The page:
Russian Foreign Minister Sergei Lavrov said at a summit of Pacific rim states that Moscow and Western powers remained at loggerheads over how to defuse the conflict - a diplomatic impasse in which Western officials say violence has flourished.
"Our U.S. partners prefer measures like threats, increased pressure and new sanctions against both Syria and Iran. We do not agree with this in principle," Lavrov told reporters. Russia and Iran are Assad's closest allies.
Lavrov said Russia expected the Security Council later this month to formally endorse an agreement brokered by former U.N. Syria envoy Kofi Annan which envisages a transitional governing authority for Syria.
Washington has angered Russia by going outside the United Nations to work with allies on the Syrian opposition's behalf. But U.S. Secretary of State Hillary Clinton told Lavrov it was possible to return to the United Nations if Moscow and Beijing were ready to forego their vetoes and back stronger measures.
Police with batons and plastic shields jostled with Wade's supporters as they pushed them back from the airport, making several arrests.
This latest move likely adds to tensions in the tiny Gulf state, where there are clashes with police in many Shi'ite areas almost every day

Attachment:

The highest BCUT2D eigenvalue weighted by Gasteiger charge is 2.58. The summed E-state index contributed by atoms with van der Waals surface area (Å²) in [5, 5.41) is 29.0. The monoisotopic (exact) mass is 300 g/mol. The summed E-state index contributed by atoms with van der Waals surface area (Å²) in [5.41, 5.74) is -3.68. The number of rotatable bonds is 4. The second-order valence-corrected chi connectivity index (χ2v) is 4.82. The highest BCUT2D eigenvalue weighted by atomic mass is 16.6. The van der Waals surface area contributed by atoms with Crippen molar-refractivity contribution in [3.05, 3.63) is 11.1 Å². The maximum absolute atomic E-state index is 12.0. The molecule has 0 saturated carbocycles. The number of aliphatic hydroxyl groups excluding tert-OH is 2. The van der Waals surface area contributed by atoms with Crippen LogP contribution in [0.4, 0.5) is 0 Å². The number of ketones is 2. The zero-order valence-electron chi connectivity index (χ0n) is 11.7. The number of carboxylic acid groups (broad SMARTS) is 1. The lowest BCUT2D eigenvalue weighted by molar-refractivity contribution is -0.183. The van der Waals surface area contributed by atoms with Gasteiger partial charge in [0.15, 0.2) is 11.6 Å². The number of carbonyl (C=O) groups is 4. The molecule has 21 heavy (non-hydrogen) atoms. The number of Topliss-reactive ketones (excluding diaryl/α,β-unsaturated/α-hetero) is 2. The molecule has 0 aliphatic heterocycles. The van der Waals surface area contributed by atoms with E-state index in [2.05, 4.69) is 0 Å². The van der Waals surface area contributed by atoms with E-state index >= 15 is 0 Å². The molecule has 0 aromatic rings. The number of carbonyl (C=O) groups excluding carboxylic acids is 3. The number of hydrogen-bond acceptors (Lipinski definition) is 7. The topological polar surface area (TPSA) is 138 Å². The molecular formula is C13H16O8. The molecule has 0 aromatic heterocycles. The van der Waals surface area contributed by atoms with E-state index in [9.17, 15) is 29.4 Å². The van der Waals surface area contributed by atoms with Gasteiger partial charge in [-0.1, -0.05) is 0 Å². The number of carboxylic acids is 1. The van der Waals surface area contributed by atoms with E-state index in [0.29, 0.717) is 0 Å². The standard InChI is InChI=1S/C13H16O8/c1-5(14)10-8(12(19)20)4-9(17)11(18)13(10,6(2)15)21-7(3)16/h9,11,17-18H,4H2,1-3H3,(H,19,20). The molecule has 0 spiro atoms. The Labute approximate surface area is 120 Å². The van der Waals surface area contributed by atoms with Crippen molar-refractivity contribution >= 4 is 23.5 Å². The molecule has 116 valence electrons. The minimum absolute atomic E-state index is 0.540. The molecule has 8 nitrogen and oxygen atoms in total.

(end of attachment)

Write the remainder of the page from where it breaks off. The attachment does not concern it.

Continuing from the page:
Lavrov said Moscow would respond if its interests, or the interests of Russian citizens, were attacked.
The United States and European Union have held out the threat of further sanctions on Russia if it does not implement the Geneva agreement.
An American from Pennsylvania, a Syrian citizen and a London resident conspired to export items as a portable scanner used to detect chemical warfare agents, according to the US Justice Department
The five-member Snohomish County Council voted unanimously to table the issue of whether to impose a moratorium on construction within a half-mile of landslide hazard areas
Police officers had earlier stopped the saloon car at traffic lights and were taking the occupants for questioning when the bomb exploded, the ministry said.
Crimean Tatar leader Kirimoglu says he will return to the peninsula amid rumors he is banned
Qatar's dispute with three fellow Gulf states, which withdrew their envoys from Doha last month, is "over", the Qatari foreign minister said
Al-Shabaab has used Ayn as a launch pad for attacks on allied forces in Baldwin, capital of the south-central Hiran region.
"Efforts designed to end years of suffering have failed," declares UN
During Wednesday's session, judges heard a number of witnesses for the prosecution and adjourned the hearings to allow them to hear more witness testimony
Twelve Palestinians, including six children were injured when an Israeli aircraft fired on them in the city of Beit Lahia.
The move envisions forming a unity government within five weeks and holding national elections six months.
Carriages flipped off the track in the accident near Likasi, a mining town between Lubumbashi and Kolwezi in the copper and cobalt-rich southeast
Candido Van-Dunem, who had held the post since 2010, will be replaced by Joao Lourenco, a former secretary-general of the MPLA ruling party